4. Aspen is basically a commune and a place to learn their chops. The boys really aren't a band yet and they have no direction. Are they country? Are they rock? Bluegrass? Don't ask, because they haven't a clue. Amidst this confusion, they decide to get Glyn Johns- the guy who produced heavy hard rock thunder gods Led Zeppelin and the consummate bad boys, The Rolling Stones. Makes sense? Sure it does in the minds of the young and ambitious.
5. Go to England and work with a hard rock producer. Glyn Johns didn't get them at all until they were taking a break and decided to sing an a cappella traditional number. Johns saw the potential and encouraged them to pursue a more folky-country vocal harmony.
6. Two albums and the egotism grows. Frey and Henley, by some telling it, were not the original designated leaders. Randy Meisner (bass and vocals) and Bernie Leaden (instrumental wizard with Art Garfunkel hair) were the supposed musical leaders. But he (or they) who write the songs and sings them, rules the band. This is all very basic and these lads should have understood this, but what kind of story of misery would it be if youthful musicians made mature decisions?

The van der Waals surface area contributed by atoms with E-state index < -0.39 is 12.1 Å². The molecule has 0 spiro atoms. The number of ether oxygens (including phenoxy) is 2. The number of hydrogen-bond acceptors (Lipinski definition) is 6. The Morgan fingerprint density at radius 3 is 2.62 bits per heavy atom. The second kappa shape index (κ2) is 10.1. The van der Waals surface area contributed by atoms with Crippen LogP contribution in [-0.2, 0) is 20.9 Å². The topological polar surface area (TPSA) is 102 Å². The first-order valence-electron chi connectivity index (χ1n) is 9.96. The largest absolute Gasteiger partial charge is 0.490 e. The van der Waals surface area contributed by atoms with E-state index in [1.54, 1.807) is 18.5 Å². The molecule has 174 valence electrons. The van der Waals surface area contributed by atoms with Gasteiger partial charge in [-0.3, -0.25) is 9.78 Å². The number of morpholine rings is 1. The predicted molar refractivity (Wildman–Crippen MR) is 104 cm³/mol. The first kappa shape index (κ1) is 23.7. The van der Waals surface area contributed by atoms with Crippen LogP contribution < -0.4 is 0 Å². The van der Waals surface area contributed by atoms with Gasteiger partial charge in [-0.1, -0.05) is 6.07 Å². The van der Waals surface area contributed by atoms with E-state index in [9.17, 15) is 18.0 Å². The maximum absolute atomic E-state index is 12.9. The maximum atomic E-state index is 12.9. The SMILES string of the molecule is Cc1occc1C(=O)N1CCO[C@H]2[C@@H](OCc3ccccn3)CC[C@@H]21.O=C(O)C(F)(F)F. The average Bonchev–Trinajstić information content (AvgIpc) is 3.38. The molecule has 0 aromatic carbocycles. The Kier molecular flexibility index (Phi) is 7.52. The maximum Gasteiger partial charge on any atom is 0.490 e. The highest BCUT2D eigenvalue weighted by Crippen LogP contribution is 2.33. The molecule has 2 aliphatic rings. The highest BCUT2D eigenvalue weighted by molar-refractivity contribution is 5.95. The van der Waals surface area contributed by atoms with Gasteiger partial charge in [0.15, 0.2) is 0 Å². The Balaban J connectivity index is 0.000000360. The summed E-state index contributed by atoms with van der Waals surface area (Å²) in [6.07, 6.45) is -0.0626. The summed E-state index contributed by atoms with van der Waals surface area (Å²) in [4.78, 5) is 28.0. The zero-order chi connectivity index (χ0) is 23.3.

Frey and Henley are now the despots and change is coming. Frey especially believes that the Eagles should embrace a hard rock sound. Glyn Johns scoffs at the notion. In the doc, Frey imitates Johns in a very Spinal Tap-like moment. "That's my bloody reverb," Frey delivers in a Nigel Tufnel faux British accent. Frey no like being told what to do. The monster needs feeding.